Wonder why I've never heard of it before? There's an eco-farm group here that's starting up a weekly market. You order on Sunday for a Wednesday pickup. One pound of flowers for (gulp) $20. I googled the flowers, and oh, my. They have rooted cuttings that are for sale, too.
Between this and the Chaya, I'm going to be bouncing around healthy!
This is a fabulous tree. I have a huge one on my property that we cut back to about 6' once a year. It's only about 3 years old, but regrows to over 20' before we recut it. It grows straight up and has a shallow root system, so it needs to be cut back for safety as well as for ease in harvesting the pods and leaves. I have many of the pods right now with fresh seeds if anyone would like some to plant (or taste). All of my plants are grown organically. When the pods are small they taste a bit like spinach. Beware though, this tree grows REALLY FAST! We have pineapples growing at the base with camellia tea and coffee and kiwi growing up the tree. This photo is from May and the tree is quite a bit larger now.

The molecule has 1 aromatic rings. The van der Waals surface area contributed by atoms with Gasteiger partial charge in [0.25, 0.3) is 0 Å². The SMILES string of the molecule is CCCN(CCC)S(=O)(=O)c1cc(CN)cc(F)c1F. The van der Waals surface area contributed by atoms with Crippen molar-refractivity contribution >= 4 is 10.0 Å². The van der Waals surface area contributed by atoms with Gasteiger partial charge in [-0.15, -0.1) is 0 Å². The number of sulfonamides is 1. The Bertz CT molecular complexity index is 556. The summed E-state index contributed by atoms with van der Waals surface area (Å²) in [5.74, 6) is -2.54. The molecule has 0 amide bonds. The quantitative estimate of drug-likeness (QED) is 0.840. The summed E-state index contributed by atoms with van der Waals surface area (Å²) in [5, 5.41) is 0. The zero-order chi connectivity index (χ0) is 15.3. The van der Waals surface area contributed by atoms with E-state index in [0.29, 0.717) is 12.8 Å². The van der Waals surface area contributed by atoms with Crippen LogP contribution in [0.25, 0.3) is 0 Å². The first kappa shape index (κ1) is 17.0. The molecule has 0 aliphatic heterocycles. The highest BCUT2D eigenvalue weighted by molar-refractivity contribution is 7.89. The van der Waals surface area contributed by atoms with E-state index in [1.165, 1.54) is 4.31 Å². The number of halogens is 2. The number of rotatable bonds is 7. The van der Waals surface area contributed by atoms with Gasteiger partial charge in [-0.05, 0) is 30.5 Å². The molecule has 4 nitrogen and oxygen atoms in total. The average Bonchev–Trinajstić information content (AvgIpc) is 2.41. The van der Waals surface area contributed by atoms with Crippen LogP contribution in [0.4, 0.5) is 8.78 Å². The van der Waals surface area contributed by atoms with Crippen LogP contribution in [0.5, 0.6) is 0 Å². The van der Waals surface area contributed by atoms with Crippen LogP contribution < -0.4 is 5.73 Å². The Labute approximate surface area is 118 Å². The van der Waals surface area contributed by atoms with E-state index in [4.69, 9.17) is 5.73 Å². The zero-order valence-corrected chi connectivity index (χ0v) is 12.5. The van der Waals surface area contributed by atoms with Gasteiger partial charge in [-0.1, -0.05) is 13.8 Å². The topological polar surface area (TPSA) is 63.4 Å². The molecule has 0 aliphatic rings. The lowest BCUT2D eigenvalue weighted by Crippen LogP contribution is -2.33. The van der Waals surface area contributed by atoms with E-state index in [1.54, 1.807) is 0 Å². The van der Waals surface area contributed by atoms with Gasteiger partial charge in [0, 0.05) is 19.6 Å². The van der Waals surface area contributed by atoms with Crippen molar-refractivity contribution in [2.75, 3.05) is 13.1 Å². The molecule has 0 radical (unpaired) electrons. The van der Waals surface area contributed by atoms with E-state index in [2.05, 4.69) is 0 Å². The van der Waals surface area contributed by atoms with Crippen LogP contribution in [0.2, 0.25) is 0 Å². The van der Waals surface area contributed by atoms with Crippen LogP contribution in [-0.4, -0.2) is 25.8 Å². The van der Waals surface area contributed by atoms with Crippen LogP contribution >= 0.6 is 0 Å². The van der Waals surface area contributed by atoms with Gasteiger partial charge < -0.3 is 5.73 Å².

hello, I am new here and I couldn't post at the mat discussion, luckily I found this thread. I have been looking for ways to ID a certain plant in our house for years, but to no avail. This plant came from my cousin-in-law's ancestral home. It propagates easily & It is an edible plant although you will find it in their front lawn. Whenever we cook foods that call for moringa, this is what we use, and my cousin-in-law says it's a japanese variety of moringa. I've searched the net on what specie it is, but I couldn't find it. It tastes a lot like moringa, but the leaves look like that of a bird's eye chili (Capsicum frutescens) but a little bit more slender. This plant leaves' not available in any market in the Philippines as far as I know, and nobody that i know of knows what kind of plant it is. Can you please help me ID this plant that we love so much. (I often munch the leaves raw). I am going out for a while, I'll be back in a few hours. I'll take a picture of the plant & upload the pic here for identification. Thank you very much & hope someone can help me.